“Yes and no,” Averill ponders. “I can see in Europe and North American people are still gravitating towards bands with some cultural and historical inheritance and relevance. People are coming at it from different angles, but at the heart of it is a dissastiaction and alienation from modern society and what it represents. People may scoff at an all-ages bouncy castle of a show (like some of the newer folk metal bands), but don’t forget, at the heart of it is something important; that people seek to find a grounding in this modern world and discover their roots, ancestry and mythology. And if Finntroll is the gateway drug, then all the better.” He then asks, “So, to my mind, considering the importance of the subject, shouldn’t it be saturated? As many people as possible should be moving towards the subject. We are one of the originals of the species; we come from a slightly different place, and sometimes the kids hate us, but over years they come round. We are like a dusty old monolith in the corner of that scene. Eventually, the people come to scrape off the dust and read the names of the dead on there, and find their relatives carved deep in the stone.”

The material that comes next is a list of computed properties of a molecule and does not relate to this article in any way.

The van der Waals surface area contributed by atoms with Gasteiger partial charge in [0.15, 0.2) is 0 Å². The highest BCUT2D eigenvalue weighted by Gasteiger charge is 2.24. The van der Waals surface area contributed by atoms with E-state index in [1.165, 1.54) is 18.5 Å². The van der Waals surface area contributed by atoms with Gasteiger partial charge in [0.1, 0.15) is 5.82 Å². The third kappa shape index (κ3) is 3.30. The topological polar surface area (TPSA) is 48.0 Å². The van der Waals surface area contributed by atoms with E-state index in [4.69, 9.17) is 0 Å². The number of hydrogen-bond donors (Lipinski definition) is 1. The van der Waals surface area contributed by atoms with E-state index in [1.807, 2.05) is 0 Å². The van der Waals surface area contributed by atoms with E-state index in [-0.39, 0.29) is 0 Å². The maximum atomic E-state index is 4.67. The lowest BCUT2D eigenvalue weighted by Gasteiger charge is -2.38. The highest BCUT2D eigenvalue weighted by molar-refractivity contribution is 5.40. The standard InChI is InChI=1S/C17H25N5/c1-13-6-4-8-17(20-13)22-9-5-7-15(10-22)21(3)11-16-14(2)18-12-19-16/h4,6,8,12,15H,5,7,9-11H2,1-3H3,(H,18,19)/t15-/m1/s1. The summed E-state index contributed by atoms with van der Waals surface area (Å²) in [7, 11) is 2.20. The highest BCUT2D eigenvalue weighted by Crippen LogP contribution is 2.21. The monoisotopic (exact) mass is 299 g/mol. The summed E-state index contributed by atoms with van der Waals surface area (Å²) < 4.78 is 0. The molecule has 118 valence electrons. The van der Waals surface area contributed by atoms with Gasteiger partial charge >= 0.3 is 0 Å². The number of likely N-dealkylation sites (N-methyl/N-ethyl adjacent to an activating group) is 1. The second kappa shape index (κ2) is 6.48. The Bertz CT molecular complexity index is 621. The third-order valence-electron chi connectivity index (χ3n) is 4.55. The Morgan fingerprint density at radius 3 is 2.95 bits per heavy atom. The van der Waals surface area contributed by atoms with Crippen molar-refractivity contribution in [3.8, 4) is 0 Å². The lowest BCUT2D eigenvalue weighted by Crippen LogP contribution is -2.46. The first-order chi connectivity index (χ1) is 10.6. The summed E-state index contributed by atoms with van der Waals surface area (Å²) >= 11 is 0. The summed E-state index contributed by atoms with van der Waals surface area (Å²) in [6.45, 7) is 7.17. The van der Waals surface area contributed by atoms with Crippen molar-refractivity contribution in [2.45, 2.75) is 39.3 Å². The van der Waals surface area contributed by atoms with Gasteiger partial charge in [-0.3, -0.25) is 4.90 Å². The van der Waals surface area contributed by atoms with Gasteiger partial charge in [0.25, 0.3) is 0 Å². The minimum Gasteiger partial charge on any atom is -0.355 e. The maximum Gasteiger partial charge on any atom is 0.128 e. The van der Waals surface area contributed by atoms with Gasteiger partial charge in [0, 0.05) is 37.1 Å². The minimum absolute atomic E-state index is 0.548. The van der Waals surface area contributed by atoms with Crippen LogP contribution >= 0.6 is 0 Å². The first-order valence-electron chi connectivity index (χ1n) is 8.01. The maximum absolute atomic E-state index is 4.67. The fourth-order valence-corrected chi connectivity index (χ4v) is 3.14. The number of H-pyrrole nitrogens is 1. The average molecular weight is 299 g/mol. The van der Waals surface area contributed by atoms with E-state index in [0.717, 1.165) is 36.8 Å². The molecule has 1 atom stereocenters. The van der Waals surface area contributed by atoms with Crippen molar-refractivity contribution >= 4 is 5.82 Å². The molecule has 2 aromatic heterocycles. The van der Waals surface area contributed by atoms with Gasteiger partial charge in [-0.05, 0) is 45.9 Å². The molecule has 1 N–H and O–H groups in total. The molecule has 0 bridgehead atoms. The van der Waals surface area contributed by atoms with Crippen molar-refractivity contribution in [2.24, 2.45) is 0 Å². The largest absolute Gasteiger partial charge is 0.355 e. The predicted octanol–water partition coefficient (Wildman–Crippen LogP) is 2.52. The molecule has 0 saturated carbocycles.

As we wrapped up the interview, one final question for Averill had to be asked: what kind of can Melbourne and Sydney fans look forward to hearing?

“Who knows,” he offers, mysteriously. “A bit of everything, I think. But it will be long… so strap yourselves in.”

Primordial begin their two-date Australian tour with local acts, Vomitor and Nocturnal Graves tomorrow night in Melbourne at Max Watts, before wrapping up on July 8th in Sydney at The Bald Faced Stag. Presented by Black Conjuration Fest, grab your tickets via the links below:







Jonathon is an aspiring fantasy/sci-fi novelist and music journalist. Thanks to the influence of the music he grew up with, he has always possessed a keen interest in metal and rock. He is also a huge fan of mythology, legend, and folklore from all across the world. You should follow him on Twitter.